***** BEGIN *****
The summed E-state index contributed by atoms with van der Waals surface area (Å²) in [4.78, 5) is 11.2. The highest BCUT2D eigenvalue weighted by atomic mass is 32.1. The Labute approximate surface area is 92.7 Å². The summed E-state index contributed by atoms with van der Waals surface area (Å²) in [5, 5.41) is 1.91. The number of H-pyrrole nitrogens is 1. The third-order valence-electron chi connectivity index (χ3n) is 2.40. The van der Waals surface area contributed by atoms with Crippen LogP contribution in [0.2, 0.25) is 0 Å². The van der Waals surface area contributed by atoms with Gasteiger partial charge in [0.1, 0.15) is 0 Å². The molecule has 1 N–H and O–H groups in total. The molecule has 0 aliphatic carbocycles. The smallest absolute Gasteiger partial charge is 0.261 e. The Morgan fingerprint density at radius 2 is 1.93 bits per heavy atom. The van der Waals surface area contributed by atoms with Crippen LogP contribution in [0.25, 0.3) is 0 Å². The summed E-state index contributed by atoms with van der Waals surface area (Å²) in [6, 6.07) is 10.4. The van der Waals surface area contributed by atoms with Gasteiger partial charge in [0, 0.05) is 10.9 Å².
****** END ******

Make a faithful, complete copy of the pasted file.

The summed E-state index contributed by atoms with van der Waals surface area (Å²) in [4.78, 5) is 11.2. The highest BCUT2D eigenvalue weighted by atomic mass is 32.1. The Labute approximate surface area is 92.7 Å². The summed E-state index contributed by atoms with van der Waals surface area (Å²) in [5, 5.41) is 1.91. The number of H-pyrrole nitrogens is 1. The third-order valence-electron chi connectivity index (χ3n) is 2.40. The van der Waals surface area contributed by atoms with Crippen LogP contribution in [0.2, 0.25) is 0 Å². The van der Waals surface area contributed by atoms with Gasteiger partial charge in [0.1, 0.15) is 0 Å². The molecule has 1 N–H and O–H groups in total. The molecule has 0 aliphatic carbocycles. The smallest absolute Gasteiger partial charge is 0.261 e. The Morgan fingerprint density at radius 2 is 1.93 bits per heavy atom. The van der Waals surface area contributed by atoms with Crippen LogP contribution in [0.25, 0.3) is 0 Å². The summed E-state index contributed by atoms with van der Waals surface area (Å²) in [6, 6.07) is 10.4. The van der Waals surface area contributed by atoms with Gasteiger partial charge in [0, 0.05) is 10.9 Å².